Back to civilization but at Sirsi we were informed that going to Jog falls (highest waterfall of India?) would be futile as the water flow is controlled by dam on top and as per the local person, at this time of the year (March) and till monsoon, a cow pees more water than the water flowing in the falls. So we decided to drop Jog falls and head for Hubli for the night stay.

This meant long drive of about 125 kms and we reached Hubli at about 9 pm, dead tired. Nothing to see or do in Hubli, only a night halt against our earlier planned night halt at Jog water falls.

Day 3



Started from Hubli and went to Hampi (110 kms), the glorius capital of Vijaynagara empire, now a World Heritage site.

Hampi is in two parts with Tungabhadra river flowing through in between. Modernisation has taken its toll and now the nostalgic coracle boat ride across is replaced by motor boat. While all the main ruins are on the side of Hampi village, the other side, actually an island in the river, offers wonderful staying facilities.

We decided to go across and stay at the island, planned it as a rest day.

Tip : The boat to Hampi island stops at 6 pm and there is nothing available for crossing the river after that, so be planned and careful. There is alternative road 35 kms long to reach the island from Hampi village while the boat crossing hardly takes 10 minutes, so makes sense to park your vehicle on this side and take the boat across if you want to stay on the island or visit the sites on other side. The other side had lines of back packer resorts one after another, all targeted at firang backpacker crowd. We enquired at few places and finally settled at Mowgli Resort. What a good decision that turned out to be. It offers river facing hut styled rooms , neat and clean, food was great. There are khatiyas (wood and coir beds) and swings in front of each hut and you could just laze through on them whole day. Even the dining area offers a separate floor sitting area under the trees and lined with cushions where you can have old Indian style floor sitting lunch / dinner. And all this is very reasonable priced (Rs 600 for a river facing hut having a double bed and attached bathroom), the room rates were much lower than next door resorts offering same kind of stuff. Though apparently season time (Oct – Feb) rates go upto Rs 2000 per hut.

Tip – Hampi off season is from April – August, actually some of the hotels close down during these months simply because the temperature crosses 45* C and since all the sites are in open, you would be spending whole day out in blazing sun.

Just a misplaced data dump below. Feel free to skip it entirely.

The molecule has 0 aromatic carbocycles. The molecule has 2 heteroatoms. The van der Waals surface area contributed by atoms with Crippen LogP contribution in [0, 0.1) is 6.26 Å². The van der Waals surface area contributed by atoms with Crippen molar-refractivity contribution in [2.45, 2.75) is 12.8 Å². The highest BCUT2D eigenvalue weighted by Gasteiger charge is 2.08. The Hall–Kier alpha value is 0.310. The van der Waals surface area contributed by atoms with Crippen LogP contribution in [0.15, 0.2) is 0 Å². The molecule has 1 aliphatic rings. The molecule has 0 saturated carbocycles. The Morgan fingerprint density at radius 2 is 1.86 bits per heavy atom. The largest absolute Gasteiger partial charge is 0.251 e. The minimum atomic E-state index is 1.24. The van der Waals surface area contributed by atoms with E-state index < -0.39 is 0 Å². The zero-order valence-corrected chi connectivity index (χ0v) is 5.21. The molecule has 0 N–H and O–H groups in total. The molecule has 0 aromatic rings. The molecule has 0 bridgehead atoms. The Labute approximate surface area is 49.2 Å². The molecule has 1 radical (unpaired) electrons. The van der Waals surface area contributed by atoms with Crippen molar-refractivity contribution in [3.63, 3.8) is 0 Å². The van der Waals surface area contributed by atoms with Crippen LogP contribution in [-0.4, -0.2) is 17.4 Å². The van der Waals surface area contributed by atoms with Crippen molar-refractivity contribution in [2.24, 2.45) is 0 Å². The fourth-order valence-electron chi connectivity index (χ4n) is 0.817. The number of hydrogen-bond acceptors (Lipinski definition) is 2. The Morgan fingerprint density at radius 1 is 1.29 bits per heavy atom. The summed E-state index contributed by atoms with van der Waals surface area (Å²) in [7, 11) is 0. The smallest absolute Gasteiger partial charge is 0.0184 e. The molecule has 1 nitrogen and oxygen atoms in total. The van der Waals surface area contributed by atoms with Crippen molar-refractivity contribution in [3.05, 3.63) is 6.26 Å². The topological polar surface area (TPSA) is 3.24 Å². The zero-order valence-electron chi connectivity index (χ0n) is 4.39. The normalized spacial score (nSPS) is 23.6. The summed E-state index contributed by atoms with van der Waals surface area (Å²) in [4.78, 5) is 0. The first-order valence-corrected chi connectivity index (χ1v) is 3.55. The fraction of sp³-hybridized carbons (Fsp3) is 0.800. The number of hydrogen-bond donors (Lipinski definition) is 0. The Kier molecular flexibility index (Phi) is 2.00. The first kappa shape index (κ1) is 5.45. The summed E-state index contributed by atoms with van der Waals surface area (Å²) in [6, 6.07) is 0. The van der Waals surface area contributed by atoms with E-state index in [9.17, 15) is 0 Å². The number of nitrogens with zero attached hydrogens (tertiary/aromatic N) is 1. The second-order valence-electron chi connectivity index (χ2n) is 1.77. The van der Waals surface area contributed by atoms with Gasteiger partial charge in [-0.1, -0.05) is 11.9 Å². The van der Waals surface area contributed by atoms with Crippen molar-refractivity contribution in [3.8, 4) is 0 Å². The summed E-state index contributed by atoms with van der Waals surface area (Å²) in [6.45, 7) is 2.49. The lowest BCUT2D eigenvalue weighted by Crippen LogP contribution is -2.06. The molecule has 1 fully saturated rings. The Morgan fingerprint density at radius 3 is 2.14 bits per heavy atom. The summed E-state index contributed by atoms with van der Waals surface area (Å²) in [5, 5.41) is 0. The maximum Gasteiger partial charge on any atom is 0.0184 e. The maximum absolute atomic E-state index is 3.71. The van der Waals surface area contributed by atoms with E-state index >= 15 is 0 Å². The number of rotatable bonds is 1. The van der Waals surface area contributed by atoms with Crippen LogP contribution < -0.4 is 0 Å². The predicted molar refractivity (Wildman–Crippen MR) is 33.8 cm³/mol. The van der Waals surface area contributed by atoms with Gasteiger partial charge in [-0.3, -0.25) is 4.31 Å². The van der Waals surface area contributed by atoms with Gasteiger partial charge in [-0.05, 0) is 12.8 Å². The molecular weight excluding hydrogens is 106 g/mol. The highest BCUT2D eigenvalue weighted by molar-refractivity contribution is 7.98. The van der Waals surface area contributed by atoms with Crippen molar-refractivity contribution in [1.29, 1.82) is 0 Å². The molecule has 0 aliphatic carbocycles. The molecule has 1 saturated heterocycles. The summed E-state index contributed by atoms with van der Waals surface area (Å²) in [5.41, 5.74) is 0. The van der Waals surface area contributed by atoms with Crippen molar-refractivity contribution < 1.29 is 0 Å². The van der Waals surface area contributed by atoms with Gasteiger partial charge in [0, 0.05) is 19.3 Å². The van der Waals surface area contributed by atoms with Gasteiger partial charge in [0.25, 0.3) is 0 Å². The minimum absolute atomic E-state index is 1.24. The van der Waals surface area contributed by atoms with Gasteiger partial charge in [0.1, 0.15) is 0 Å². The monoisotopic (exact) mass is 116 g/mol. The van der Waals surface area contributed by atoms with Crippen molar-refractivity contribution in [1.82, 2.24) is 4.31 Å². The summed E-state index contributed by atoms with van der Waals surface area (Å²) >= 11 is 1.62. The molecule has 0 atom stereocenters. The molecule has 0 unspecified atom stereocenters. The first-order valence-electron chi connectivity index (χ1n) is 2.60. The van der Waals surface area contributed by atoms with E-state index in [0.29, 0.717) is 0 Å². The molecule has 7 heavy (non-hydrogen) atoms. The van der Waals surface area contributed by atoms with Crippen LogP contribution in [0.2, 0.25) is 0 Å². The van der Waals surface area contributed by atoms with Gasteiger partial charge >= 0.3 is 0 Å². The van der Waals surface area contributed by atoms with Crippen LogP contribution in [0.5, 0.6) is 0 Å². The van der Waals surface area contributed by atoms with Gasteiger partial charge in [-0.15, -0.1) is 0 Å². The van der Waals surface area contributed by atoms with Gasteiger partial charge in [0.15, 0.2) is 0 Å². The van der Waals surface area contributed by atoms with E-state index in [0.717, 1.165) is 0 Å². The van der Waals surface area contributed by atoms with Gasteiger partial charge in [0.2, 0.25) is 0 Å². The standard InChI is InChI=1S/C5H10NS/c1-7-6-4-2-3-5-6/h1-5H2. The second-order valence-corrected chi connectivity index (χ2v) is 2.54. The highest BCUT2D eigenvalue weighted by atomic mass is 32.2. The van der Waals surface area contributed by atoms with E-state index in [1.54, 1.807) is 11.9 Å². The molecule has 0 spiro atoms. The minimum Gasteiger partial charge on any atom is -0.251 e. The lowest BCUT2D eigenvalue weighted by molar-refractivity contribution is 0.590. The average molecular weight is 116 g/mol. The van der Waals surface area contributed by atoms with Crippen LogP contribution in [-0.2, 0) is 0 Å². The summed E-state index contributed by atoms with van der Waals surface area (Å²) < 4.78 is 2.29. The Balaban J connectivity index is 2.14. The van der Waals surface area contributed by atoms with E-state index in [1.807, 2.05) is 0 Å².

Best is to go at March end or Aug-Sept , i.e just before or just after offseason so that you get best of the rates, atmosphere has improved and avoid the season crowd.

Late afternoon we tied up with a rickshaw to go around the island side. The standard rickshaw charges for a 3 hour ride around is Rs 350 – 400 and for a Tata Magic Rs 650 .

Tip – Don’t bother to take this ride, compared to what is offered on main Hampi side , this side has hardly anything worth seeing except for two things, both of which you can actually walk through if you love long walks.

The first thing is for the religious minded, Pampa sarovar, this lake finds its mention in old hindu mythology. Apparently this was where Ram came during his long 14 year old vanvas and met Shabri (the one who offered berries to him). His footprints are still there in the temple there. The name Pampa later became Hampa and then Hampi, the modern name of the place. The lake is full of brilliant white lotus flowers.

The second thing is for both religious as well as normal tourist, Angini mountain. For normal tourist , climb up this mountain is must as top offers a fantastic view of entire Hampi. Absolute must for everyone to watch sunset from there. On top , there is kind of flat top and you can sit on any of the big boulders to watch the sunset. Any day, there would be scores of people up there for it (mainly whites, don’t know why there was no Indian except us). There are about 600 odd steps (properly made) to climb up, takes about 30 - 45 minutes to climb up.

Now for the religious people and the answer to why 600 odd proper steps have been made to reach top. On top is a Hanuman temple, its birth place of Hanuman! This is where his mother Angini met his father Vayu. And from there the name, Angini Parbat.

After watching the sunset and visit to the temple, climb down and back to the resort for a well deserved round of drinks and wonderful dinner, unfortunately the resort has only a beer license!

Day 4



Cross over to main Hampi by boat and have a guide for full day. If you really want to see and understand Hampi, a full day guide is must. Depending on who they think you are, the asking rates differ between Rs 800 and 2000. One fellow asked for Rs 1500 and refused to bargain even at the cost of loosing us! Finally we found another (good one ) for Rs 800 (go to tourist information office for it, just opposite main car park).

Hampi was definitely one of the golden days of India, after Chandragupta and Ashoka empires. To see it fully, atleast 2 to 3 days are required but we settled for one and half days. The ruins tell the stories of how rich , culturally / artistically / financially India was in those days.

Vijayanagara empire lasted about 200 odd years from 1450 to 1650 AD and Hampi got built over this time, massive temples, palaces, markets. They had gold and precious stones market 700 meteres long in front of the main temple, the makets attracted business people from Iran, Greece, Arabia, Chinese , not forgetting the Europeans. Each of these nationalities have been carved in their exact details on the temple walls showing some business dealings (like horse buying etc)

Virupaksha temple is main temple, even during those days pin camera concept was there and you can see it inside the main temple where the inverted image of 20 storied high gopuram (temple tower) is seen on a wall, with zero degree correctly marked (point where image inverts). On the roof there are 3 D carvings of various mythological stories. These are painted with paint still retained.